Control of Mechanical Systems

Most theoretical control results are based upon very generic dynamical systems formulations, such as for linear systems or for a nonlinear system. Of course this leads to the question of whether a more restrictive starting point can lead to valuable results. An important area of research along these lines is so-called control of mechanical systems where the equations of motion are not as general, but are assumed from the beginning to come from some first principle of mechanics. We have focused specifically on control of Lagrangian systems that are underactuated. Specifically, it is possible in such a framework to write general expressions for the relationship of the coupling between the controlled degree of freedoms and uncontrolled degrees of freedom, and given such expressions it is possible to know when there is close coupling between them and total decoupling between them. Furthermore, it is often the case that the coupling between the controlled and uncontrolled degrees of freedom is such that it may be only of one sign, i.e., no matter what is done with the control inputs, the uncontrolled degrees of freedom may only increase (or decrease) in magnitude. Such results have obvious important implications for control algorithms.

Other Projects

Other smaller projects include:

  • control of aero-optic systems
  • predictive biosimulation for human metabolism
  • fuzzy logic-based robust control for stratified systems
  • model-predictive control for marine navigation.

Biographical Sketch

  • MS and PhD degrees in Applied Mechanics from the California Institute of Technology in 1993 and 1998, respectively.
  • JD degree from Harvard Law School, 1991, cum laude
  • Instructor, Assistant Professor, Associate Professor, Department of Aerospace and Mechanical Engineering, University of Notre Dame, 1998 - present.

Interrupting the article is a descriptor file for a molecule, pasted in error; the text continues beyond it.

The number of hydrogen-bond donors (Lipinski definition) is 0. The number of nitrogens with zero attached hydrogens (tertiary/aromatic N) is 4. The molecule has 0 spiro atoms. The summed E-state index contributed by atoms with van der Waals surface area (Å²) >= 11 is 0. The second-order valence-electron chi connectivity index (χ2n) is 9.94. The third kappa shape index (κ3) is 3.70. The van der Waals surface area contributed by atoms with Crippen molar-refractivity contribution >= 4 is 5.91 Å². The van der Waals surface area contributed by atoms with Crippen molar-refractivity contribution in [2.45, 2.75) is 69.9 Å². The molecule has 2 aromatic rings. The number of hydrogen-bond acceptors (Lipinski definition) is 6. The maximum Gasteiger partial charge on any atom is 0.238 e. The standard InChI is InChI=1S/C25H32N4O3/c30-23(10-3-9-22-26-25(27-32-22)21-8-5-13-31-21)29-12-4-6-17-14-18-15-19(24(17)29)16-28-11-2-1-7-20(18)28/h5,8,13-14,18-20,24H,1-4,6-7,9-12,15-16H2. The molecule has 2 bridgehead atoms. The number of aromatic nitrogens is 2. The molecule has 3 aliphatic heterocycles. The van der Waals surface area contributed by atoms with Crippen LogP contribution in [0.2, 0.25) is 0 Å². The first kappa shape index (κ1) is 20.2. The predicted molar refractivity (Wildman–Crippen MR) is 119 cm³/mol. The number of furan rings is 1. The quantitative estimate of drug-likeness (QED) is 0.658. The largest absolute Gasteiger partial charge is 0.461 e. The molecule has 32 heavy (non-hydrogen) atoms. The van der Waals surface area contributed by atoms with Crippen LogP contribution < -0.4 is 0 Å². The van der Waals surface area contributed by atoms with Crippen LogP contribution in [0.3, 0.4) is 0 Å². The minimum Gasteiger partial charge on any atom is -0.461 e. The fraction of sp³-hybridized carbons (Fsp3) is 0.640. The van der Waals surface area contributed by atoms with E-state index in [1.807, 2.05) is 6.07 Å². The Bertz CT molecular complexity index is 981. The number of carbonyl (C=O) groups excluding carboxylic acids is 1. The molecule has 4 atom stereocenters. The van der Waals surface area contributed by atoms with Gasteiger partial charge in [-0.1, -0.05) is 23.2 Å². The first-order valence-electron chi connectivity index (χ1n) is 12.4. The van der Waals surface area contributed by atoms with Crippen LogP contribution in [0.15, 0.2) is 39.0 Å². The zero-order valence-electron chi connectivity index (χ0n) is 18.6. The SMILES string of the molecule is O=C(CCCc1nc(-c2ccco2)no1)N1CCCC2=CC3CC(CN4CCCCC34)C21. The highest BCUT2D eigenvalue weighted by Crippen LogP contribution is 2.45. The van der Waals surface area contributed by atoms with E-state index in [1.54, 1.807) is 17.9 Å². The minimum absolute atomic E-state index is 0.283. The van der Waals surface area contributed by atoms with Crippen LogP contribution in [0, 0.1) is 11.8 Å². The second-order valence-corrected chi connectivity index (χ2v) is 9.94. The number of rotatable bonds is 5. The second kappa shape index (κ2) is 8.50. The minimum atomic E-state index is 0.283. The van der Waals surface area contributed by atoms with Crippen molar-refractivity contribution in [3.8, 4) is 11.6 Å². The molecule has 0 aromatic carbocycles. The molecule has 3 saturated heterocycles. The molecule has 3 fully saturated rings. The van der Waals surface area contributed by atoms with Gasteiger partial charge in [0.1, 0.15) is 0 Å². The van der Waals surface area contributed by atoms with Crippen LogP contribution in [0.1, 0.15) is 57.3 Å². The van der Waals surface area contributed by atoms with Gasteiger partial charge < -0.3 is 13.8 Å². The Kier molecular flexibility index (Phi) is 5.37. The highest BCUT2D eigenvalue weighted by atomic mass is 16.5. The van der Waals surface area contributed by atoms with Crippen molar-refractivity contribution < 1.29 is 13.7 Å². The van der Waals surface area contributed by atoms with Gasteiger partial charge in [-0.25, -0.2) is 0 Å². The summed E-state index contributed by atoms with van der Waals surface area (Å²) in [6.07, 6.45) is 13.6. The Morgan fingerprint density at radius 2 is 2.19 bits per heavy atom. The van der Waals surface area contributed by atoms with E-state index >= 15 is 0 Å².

• Associate Department Chair, Department of Aerospace and Mechanical Engineering, University of Notre Dame, August 2008 - August 2012.
  • Member of the Illinois Bar Association, 1991 - present.
  • Registered Patent Attorney, 1998 - 2004 (not maintained).
  • NSF CAREER Award Recipient.
  • Boeing Welliver Faculty Fellow.
  • Dockweiler Award for Excellence in Undergraduate Advising, May 2010.
  • BP Foundation Outstanding Teacher of the Year, College of Engineering, Spring, 2008.
  • Joyce Award (teaching), Spring, 2008.
  • University of Notre Dame Kaneb teaching award, Spring, 2005.
  • Department of Aerospace and Mechanical Engineering Ruth and Joel Spira Award for Excellence in Teaching, 2003 - 2004 and 2007 - 2008.
  • American Society of Engineering Education Illinois/Indiana Section Outstanding Teaching Award, April, 2003.
  • Department of Aerospace and Mechanical Engineering Faculty Award (teaching), 1998 - 1999.


Course Blog

In order to be able to interactively answer questions online, I've maintained a course blog for all courses since 2002.

AME 30315 Differential Equations, Vibrations and Control II

AME 40590, Intellectual Property for Engineers

AME 50652, Intermediate Controls

Engineering Differential Equations: Theory and Applications, Springer 2010

Engineering China Summer Program

London CPS Workshop

CDIO Regional Meeting